If you happened to stop by the Alaska Democratic convention this weekend held on the campus of UAA, one thing you’re likely to hear over and over was “We’re on a winning streak.”
Alaska Democrats are taking credit for winning a slew of local elections recently, including the mayoral elections in Fairbanks, Mat-Su, Kenai, and Anchorage.
It isn’t surprising then that two of the largest and most raucous rounds of applause at the convention went to current Anchorage Mayor Ethan Berkowitz and former Fairbanks Mayor and current State Senate candidate Luke Hopkins as each took to the convention stage to speak to the party faithful.
Berkowitz’s speech largely focused on the need to further value and embrace Alaska’s growing ethnic diversity and for those engaged in political activity to act more civil towards those with whom they disagree.
Somewhat paradoxically, Berkowitz started off his speech saying, “We are at an inflection point in Alaska’s history. It’s a time of change. It’s a time of change at the state level because Juneau as we know it has ceased to exist.”
If you don’t know exactly what that means, don’t worry, neither do I, but it kind of sounds like the latest in a series of insults hurled at state lawmakers by Berkowitz and his allies on the Anchorage Assembly.
On a more substantive note Berkowitz dropped this policy point in the middle of his remarks, “So now, at this inflection point we ask that question, the question that all Alaskans ask…where are we going? Because these are difficult times. These are changing times. Our dependence on oil is going to change. The part of the economy that once carried 80-90 percent of our budget is not coming back.” It is sadly worth noting that this statement was met with a round of applause from convention delegates.
If policy makers such as Berkowitz really believe the oil industry in Alaska has reached the end of viability, then that is a major, major, REALLY FRIGGIN’ BIGTIME policy shift we as Alaskans need to hear more about.
But don’t just think Berkowitz was being a Debbie Downer, he followed that comment with his plan for a bright post-oil future in Alaska, “But that puts premium on building an economy and a society that’s built on individual effort and individual opportunity.”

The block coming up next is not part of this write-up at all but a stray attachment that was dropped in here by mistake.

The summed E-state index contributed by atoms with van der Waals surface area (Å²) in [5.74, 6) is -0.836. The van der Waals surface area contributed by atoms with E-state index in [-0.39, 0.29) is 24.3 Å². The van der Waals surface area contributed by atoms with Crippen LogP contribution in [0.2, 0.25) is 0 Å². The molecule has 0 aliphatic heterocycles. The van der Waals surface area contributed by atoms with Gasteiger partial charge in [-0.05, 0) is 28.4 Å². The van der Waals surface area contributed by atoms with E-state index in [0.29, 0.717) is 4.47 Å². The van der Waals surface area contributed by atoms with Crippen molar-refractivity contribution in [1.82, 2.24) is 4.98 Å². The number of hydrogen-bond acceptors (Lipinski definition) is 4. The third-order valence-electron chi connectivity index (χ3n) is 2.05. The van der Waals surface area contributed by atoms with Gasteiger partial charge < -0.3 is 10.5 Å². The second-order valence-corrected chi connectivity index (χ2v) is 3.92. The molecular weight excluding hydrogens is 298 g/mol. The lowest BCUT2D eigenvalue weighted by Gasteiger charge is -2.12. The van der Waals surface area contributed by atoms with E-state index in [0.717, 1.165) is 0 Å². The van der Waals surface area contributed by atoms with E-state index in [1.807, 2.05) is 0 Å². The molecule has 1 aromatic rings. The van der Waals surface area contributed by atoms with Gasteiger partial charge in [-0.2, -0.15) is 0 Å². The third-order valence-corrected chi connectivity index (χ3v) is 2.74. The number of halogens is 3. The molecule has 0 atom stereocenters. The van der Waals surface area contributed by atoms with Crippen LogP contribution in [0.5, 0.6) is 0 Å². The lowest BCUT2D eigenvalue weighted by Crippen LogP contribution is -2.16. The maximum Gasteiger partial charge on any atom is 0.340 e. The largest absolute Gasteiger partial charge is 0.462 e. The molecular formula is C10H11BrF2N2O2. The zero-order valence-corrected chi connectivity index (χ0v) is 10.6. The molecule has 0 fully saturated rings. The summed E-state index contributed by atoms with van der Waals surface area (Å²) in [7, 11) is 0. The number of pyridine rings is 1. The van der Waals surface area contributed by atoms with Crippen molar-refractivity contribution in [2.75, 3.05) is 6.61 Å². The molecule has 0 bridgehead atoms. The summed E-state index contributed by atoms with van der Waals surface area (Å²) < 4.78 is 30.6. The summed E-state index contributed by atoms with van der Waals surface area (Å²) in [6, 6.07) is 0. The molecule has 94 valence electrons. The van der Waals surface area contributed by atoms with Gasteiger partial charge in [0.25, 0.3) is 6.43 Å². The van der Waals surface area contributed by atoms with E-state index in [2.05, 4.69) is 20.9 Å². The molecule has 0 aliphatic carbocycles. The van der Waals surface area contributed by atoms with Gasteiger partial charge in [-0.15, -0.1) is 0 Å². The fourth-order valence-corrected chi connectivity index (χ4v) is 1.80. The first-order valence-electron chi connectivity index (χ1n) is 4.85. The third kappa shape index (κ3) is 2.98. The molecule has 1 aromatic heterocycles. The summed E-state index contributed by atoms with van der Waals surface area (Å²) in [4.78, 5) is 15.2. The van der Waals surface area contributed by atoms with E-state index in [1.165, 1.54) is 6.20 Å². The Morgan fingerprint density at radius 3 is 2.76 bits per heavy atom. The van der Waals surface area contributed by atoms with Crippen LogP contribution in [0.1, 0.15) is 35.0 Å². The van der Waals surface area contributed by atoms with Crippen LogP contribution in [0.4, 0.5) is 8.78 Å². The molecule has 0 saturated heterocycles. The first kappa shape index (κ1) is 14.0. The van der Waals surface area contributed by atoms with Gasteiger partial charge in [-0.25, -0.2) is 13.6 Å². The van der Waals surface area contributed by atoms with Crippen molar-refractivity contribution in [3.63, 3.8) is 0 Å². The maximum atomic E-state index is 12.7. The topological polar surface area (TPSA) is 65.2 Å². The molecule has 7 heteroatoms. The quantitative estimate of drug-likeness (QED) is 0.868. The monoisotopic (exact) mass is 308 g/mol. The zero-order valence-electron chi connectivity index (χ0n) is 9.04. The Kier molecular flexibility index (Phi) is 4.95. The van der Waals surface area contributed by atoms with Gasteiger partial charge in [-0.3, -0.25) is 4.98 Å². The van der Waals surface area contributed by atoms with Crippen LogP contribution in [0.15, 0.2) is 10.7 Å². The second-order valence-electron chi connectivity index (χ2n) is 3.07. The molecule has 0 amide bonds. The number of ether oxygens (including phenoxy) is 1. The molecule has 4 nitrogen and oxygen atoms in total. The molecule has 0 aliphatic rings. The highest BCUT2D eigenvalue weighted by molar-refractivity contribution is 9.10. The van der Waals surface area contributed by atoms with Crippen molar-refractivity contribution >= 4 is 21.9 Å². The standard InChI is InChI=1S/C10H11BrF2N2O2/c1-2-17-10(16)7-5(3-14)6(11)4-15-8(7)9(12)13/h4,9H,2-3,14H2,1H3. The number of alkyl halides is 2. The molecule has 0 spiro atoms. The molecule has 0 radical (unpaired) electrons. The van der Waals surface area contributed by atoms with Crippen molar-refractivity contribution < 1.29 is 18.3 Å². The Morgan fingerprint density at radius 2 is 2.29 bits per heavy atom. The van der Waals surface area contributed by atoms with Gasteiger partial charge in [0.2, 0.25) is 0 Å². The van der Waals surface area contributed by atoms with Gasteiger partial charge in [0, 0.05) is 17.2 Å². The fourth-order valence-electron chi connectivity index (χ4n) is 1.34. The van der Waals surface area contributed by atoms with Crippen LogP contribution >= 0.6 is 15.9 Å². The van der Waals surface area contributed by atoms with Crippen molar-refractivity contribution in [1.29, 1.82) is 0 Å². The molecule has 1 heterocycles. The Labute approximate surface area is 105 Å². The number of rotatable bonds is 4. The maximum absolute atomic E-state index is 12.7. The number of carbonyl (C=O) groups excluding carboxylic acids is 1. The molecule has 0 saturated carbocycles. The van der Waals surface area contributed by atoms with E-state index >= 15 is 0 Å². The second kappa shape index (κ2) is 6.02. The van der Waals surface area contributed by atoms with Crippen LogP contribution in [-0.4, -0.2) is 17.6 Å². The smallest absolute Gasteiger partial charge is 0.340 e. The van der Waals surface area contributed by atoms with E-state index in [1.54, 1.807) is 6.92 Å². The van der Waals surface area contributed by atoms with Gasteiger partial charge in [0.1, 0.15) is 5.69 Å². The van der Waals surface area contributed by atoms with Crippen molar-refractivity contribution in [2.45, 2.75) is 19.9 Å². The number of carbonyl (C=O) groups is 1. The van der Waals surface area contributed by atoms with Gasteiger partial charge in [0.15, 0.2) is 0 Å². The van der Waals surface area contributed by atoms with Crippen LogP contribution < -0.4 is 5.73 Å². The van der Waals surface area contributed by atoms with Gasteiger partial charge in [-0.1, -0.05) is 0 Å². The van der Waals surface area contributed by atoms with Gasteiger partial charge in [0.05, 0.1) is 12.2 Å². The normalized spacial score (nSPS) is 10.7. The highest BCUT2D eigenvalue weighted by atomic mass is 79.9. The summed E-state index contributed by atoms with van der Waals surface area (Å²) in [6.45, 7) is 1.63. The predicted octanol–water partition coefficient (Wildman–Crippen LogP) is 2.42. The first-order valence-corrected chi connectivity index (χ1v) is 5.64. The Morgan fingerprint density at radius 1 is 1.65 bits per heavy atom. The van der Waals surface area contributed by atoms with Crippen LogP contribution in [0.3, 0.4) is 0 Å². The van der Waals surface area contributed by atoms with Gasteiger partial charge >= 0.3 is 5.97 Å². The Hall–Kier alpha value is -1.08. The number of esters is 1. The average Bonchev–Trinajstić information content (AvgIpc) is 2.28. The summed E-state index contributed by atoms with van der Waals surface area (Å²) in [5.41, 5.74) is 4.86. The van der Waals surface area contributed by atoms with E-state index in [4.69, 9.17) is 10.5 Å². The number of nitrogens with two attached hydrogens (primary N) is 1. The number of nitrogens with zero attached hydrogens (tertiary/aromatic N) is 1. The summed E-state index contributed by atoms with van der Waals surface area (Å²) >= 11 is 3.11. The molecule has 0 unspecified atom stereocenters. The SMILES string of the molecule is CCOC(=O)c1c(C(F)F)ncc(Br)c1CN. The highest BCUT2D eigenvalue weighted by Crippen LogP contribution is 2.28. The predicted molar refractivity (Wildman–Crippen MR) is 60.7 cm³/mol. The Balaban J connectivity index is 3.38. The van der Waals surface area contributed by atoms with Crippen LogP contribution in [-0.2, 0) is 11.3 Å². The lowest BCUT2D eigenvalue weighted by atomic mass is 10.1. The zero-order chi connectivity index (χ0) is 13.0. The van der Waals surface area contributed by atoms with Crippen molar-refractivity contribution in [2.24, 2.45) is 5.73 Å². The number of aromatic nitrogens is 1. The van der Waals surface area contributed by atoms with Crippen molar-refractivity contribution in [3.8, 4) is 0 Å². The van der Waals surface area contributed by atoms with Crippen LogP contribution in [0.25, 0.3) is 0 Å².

I don’t know what that means either, but the Mayor sure did sound optimistic about it, so that is something.
You can listen to Mayor Berkowitz’s full speech to the convention here:
Candidate Luke Hopkins took to the stage with a far more partisan message for the convention, “From a progressive Mayor for six-years in Fairbanks, I’m glad to be here. I had to have a coat of non-partisan for six years but now I’m a Democrat, and I’m running with the Democrats against the leadership in the Senate.”
Maybe he was just speaking to the room, but if his speech is any indication of what he’ll be saying when he gets back to Fairbanks, don’t expect a moderate message from the former Mayor “We’re gonna win, and we’re gonna win on things like climate change and we’re gonna win on things like progressive actions, not on culture battles like we keep having.”
That rhetoric sets up a stark contrast between the now proudly progressive Hopkins and his would be opponent Sen. John Coghill who is well known for his conservative positions on “culture” issues such as abortion and gay marriage.
You can listen to Hopkin’s full speech here: